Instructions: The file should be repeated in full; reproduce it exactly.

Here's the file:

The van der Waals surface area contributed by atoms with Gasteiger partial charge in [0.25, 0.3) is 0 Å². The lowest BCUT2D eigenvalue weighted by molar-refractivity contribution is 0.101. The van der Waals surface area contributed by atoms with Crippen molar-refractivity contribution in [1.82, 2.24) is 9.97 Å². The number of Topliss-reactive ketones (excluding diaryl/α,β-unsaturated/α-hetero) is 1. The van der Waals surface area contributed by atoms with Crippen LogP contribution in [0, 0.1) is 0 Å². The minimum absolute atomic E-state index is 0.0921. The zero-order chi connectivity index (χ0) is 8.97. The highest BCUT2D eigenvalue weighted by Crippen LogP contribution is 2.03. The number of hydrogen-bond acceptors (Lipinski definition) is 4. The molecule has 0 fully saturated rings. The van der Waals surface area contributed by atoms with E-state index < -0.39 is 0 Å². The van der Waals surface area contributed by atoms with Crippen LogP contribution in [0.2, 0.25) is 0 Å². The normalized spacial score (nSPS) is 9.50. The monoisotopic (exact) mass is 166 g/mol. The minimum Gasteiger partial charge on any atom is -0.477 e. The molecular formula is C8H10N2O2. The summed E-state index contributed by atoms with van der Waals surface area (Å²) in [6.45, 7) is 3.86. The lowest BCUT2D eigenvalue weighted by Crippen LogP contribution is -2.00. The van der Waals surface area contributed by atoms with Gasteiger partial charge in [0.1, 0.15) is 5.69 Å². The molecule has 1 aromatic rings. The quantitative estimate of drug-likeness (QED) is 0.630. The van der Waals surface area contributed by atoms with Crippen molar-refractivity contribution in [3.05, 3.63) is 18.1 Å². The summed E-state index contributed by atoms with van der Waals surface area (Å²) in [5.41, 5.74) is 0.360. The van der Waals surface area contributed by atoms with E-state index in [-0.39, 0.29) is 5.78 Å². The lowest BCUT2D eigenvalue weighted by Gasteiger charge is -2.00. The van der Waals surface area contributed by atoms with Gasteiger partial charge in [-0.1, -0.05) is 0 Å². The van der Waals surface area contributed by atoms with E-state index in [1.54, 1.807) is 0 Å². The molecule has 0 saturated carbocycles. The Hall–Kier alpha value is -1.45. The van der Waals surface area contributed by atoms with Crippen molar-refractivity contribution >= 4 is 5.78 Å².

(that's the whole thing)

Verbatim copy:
The van der Waals surface area contributed by atoms with Gasteiger partial charge in [0.25, 0.3) is 0 Å². The lowest BCUT2D eigenvalue weighted by molar-refractivity contribution is 0.101. The van der Waals surface area contributed by atoms with Crippen molar-refractivity contribution in [1.82, 2.24) is 9.97 Å². The number of Topliss-reactive ketones (excluding diaryl/α,β-unsaturated/α-hetero) is 1. The van der Waals surface area contributed by atoms with Crippen LogP contribution in [0, 0.1) is 0 Å². The minimum absolute atomic E-state index is 0.0921. The zero-order chi connectivity index (χ0) is 8.97. The highest BCUT2D eigenvalue weighted by Crippen LogP contribution is 2.03. The number of hydrogen-bond acceptors (Lipinski definition) is 4. The molecule has 0 fully saturated rings. The van der Waals surface area contributed by atoms with E-state index < -0.39 is 0 Å². The van der Waals surface area contributed by atoms with Crippen LogP contribution in [0.2, 0.25) is 0 Å². The normalized spacial score (nSPS) is 9.50. The monoisotopic (exact) mass is 166 g/mol. The minimum Gasteiger partial charge on any atom is -0.477 e. The molecular formula is C8H10N2O2. The summed E-state index contributed by atoms with van der Waals surface area (Å²) in [6.45, 7) is 3.86. The lowest BCUT2D eigenvalue weighted by Crippen LogP contribution is -2.00. The van der Waals surface area contributed by atoms with Gasteiger partial charge in [0.1, 0.15) is 5.69 Å². The molecule has 1 aromatic rings. The quantitative estimate of drug-likeness (QED) is 0.630. The van der Waals surface area contributed by atoms with Crippen molar-refractivity contribution in [3.05, 3.63) is 18.1 Å². The summed E-state index contributed by atoms with van der Waals surface area (Å²) in [5.41, 5.74) is 0.360. The van der Waals surface area contributed by atoms with E-state index in [-0.39, 0.29) is 5.78 Å². The lowest BCUT2D eigenvalue weighted by Gasteiger charge is -2.00. The van der Waals surface area contributed by atoms with Gasteiger partial charge in [-0.1, -0.05) is 0 Å². The van der Waals surface area contributed by atoms with E-state index in [1.54, 1.807) is 0 Å². The molecule has 0 saturated carbocycles. The Hall–Kier alpha value is -1.45. The van der Waals surface area contributed by atoms with Crippen molar-refractivity contribution >= 4 is 5.78 Å².